Wilkins Freeman, tells the story of a nineteenth century family and the underlying inner conflict between the mother, Sarah Penn, and her husband, Adoniram Penn. The author portrays Sarah as humble and obedient to her husband throughout most of the story but later reveals Sarah's strong and independent spirit when Sarah decides to move her family into her husband's new barn. Freeman uses comparison and contrast to convey to the reader the domineering nature of Adoniram and the submissiveness of his wife, Sarah. However, a situational irony is created when the true spirit and determination of Sarah is revealed. By the end of the story, Adoniram realizes he is no longer in charge of his wife and his family as he once thought he was.
Many examples of female submissiveness and male dominance are depicted throughout the story. The author describes Sarah's forehead as "mild and benevolent between the smooth curves of gray hair". (244) This statement makes her appear passive and mild-mannered. Her daughter, Nanny, is described as young and pretty: "pink and delicate as a flower". (245) This description conveys to the reader a sense of Nanny's frailty. Freeman emphasizes Nanny's frailty again later in the story when Sarah is telling Adoniram that Nanny "wasn't never strong" and "there wasn't never any backbone to her". (248) These statements help the reader develop a sense of humility and compliance displayed by women in the nineteenth century and also establish the authority of the husband.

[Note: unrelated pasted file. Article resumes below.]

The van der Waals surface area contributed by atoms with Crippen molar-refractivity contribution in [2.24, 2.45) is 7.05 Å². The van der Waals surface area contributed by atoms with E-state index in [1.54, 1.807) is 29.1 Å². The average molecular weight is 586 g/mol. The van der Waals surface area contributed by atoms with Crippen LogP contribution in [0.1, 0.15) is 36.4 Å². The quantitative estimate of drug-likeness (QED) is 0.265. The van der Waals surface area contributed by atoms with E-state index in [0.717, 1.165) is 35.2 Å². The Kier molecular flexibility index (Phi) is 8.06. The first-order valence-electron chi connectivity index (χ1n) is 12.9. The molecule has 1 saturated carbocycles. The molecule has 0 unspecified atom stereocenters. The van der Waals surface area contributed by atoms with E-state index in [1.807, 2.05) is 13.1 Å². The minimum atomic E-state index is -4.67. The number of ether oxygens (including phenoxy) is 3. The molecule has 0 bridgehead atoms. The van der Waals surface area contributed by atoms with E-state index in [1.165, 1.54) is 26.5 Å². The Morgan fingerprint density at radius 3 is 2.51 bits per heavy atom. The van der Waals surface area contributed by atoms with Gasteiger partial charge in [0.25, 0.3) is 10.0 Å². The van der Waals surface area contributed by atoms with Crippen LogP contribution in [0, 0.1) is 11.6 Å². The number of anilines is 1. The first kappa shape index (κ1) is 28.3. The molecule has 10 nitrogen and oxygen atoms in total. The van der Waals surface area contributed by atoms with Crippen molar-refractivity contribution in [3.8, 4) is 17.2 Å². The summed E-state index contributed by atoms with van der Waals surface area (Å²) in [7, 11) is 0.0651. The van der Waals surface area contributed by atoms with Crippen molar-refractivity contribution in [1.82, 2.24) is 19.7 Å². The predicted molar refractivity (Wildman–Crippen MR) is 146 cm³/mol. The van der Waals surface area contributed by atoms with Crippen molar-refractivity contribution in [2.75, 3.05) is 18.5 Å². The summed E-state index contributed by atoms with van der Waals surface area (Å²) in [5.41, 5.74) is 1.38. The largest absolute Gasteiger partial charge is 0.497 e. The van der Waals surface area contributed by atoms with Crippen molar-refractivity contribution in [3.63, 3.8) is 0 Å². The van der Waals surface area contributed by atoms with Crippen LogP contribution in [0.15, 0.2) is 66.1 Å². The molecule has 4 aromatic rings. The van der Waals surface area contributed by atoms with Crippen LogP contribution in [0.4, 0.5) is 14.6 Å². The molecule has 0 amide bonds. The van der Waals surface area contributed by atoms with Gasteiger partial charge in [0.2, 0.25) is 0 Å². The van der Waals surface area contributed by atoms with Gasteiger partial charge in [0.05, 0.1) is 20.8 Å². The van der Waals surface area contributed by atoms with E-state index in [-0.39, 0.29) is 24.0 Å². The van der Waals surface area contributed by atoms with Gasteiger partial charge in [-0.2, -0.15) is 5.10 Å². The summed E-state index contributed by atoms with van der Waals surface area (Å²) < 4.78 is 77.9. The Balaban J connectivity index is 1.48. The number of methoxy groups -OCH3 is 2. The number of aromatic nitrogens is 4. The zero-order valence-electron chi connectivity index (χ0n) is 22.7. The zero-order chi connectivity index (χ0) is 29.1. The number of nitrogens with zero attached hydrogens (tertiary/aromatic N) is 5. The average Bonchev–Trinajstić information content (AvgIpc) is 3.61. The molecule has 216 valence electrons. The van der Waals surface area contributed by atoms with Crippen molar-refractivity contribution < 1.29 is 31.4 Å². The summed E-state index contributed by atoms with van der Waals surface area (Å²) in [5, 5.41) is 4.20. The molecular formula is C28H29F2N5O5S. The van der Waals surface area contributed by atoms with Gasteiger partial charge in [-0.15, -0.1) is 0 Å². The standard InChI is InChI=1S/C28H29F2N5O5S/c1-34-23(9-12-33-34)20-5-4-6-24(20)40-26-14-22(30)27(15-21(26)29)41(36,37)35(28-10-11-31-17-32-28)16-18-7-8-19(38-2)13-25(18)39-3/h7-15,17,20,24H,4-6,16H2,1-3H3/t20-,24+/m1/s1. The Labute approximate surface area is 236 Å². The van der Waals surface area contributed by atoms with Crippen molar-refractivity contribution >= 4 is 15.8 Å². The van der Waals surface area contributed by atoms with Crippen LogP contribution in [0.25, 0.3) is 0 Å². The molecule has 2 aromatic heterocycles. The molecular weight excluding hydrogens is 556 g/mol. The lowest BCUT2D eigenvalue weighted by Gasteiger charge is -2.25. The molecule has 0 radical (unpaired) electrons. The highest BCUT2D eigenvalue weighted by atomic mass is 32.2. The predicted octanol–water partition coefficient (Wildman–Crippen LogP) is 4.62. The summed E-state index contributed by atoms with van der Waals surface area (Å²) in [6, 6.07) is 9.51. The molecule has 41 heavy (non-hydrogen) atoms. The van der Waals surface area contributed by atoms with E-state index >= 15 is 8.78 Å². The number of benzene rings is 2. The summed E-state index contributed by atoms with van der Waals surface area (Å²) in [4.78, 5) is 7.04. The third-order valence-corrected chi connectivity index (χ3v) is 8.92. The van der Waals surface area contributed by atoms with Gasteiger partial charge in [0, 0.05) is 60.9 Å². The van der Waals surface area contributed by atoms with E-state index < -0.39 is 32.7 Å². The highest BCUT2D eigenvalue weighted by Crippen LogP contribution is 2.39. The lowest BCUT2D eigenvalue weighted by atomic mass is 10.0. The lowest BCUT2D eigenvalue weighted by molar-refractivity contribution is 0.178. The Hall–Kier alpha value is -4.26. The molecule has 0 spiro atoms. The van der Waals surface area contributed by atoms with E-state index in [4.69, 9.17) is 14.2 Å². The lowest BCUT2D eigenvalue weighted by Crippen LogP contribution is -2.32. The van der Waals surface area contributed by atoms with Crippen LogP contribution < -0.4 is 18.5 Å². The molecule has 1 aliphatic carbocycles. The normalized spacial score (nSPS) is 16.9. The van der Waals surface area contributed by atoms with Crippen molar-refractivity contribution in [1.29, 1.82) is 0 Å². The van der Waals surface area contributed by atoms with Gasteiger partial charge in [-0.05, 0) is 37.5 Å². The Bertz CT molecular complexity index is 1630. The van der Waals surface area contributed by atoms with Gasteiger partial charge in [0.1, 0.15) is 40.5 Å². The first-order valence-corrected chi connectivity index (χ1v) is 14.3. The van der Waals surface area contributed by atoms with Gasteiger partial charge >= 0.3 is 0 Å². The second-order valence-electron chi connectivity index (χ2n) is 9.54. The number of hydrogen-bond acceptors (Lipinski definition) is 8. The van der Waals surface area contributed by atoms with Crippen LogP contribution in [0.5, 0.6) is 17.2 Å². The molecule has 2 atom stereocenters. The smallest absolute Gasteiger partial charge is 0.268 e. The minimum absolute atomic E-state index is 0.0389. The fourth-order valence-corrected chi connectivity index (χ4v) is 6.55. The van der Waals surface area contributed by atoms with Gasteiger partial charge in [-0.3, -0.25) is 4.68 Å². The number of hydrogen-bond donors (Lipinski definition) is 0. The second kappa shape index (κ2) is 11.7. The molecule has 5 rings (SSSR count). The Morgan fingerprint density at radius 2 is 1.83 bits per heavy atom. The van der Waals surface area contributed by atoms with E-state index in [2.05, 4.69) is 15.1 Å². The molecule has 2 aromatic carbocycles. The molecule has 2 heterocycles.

Examples of male dominance are also greatly depicted numerous times throughout the story. The author begins by describing Adoniram as an old man who tells his wife to go into the house and "tend to [her] own affairs". (244) When she questions him about the digging in the field, he makes it clear to her that he does not have to tell her what he is doing. This male dominance is also depicted in her son, Sammy, because he is aware that his father is building a barn and his mother and sister are not aware of it at all.